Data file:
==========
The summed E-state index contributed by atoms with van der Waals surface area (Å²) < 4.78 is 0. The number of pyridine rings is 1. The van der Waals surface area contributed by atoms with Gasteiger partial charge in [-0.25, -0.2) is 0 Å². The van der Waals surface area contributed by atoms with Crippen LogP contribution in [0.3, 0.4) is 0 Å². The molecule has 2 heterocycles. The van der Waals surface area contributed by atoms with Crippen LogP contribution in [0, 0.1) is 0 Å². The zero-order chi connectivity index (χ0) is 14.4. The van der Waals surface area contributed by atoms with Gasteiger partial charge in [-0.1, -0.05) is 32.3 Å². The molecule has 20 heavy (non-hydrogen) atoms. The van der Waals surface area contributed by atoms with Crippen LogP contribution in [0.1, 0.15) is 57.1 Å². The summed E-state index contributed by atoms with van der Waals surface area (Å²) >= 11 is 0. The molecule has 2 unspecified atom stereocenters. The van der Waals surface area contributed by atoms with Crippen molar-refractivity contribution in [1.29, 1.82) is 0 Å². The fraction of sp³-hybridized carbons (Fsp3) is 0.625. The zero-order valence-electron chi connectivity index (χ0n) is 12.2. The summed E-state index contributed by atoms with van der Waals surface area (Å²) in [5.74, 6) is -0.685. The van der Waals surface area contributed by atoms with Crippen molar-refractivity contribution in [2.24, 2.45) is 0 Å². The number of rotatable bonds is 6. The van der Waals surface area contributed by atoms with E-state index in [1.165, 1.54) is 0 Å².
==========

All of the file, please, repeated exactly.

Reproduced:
The summed E-state index contributed by atoms with van der Waals surface area (Å²) < 4.78 is 0. The number of pyridine rings is 1. The van der Waals surface area contributed by atoms with Gasteiger partial charge in [-0.25, -0.2) is 0 Å². The van der Waals surface area contributed by atoms with Crippen LogP contribution in [0.3, 0.4) is 0 Å². The molecule has 2 heterocycles. The van der Waals surface area contributed by atoms with Crippen LogP contribution in [0, 0.1) is 0 Å². The zero-order chi connectivity index (χ0) is 14.4. The van der Waals surface area contributed by atoms with Gasteiger partial charge in [-0.1, -0.05) is 32.3 Å². The molecule has 20 heavy (non-hydrogen) atoms. The van der Waals surface area contributed by atoms with Crippen LogP contribution in [0.1, 0.15) is 57.1 Å². The summed E-state index contributed by atoms with van der Waals surface area (Å²) >= 11 is 0. The molecule has 2 unspecified atom stereocenters. The van der Waals surface area contributed by atoms with Crippen molar-refractivity contribution in [1.29, 1.82) is 0 Å². The fraction of sp³-hybridized carbons (Fsp3) is 0.625. The zero-order valence-electron chi connectivity index (χ0n) is 12.2. The summed E-state index contributed by atoms with van der Waals surface area (Å²) in [5.74, 6) is -0.685. The van der Waals surface area contributed by atoms with Crippen molar-refractivity contribution in [2.24, 2.45) is 0 Å². The number of rotatable bonds is 6. The van der Waals surface area contributed by atoms with E-state index in [1.165, 1.54) is 0 Å².